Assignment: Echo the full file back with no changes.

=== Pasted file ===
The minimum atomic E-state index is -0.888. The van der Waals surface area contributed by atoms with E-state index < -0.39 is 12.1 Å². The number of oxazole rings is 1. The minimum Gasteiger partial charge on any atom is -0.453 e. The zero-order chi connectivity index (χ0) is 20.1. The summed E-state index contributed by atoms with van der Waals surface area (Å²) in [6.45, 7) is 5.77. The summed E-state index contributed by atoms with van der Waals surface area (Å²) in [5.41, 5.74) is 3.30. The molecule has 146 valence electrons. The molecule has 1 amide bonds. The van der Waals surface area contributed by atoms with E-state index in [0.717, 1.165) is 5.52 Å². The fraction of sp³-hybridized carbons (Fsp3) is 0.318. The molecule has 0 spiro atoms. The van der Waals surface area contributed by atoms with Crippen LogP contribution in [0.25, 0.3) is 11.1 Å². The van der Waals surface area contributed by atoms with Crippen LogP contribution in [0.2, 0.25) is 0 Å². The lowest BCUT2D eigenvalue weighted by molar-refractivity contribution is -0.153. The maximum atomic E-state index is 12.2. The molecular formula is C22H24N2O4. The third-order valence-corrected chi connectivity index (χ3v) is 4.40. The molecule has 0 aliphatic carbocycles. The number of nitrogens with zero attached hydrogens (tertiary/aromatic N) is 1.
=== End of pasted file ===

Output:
The minimum atomic E-state index is -0.888. The van der Waals surface area contributed by atoms with E-state index < -0.39 is 12.1 Å². The number of oxazole rings is 1. The minimum Gasteiger partial charge on any atom is -0.453 e. The zero-order chi connectivity index (χ0) is 20.1. The summed E-state index contributed by atoms with van der Waals surface area (Å²) in [6.45, 7) is 5.77. The summed E-state index contributed by atoms with van der Waals surface area (Å²) in [5.41, 5.74) is 3.30. The molecule has 146 valence electrons. The molecule has 1 amide bonds. The van der Waals surface area contributed by atoms with E-state index in [0.717, 1.165) is 5.52 Å². The fraction of sp³-hybridized carbons (Fsp3) is 0.318. The molecule has 0 spiro atoms. The van der Waals surface area contributed by atoms with Crippen LogP contribution in [0.25, 0.3) is 11.1 Å². The van der Waals surface area contributed by atoms with Crippen LogP contribution in [0.2, 0.25) is 0 Å². The lowest BCUT2D eigenvalue weighted by molar-refractivity contribution is -0.153. The maximum atomic E-state index is 12.2. The molecular formula is C22H24N2O4. The third-order valence-corrected chi connectivity index (χ3v) is 4.40. The molecule has 0 aliphatic carbocycles. The number of nitrogens with zero attached hydrogens (tertiary/aromatic N) is 1.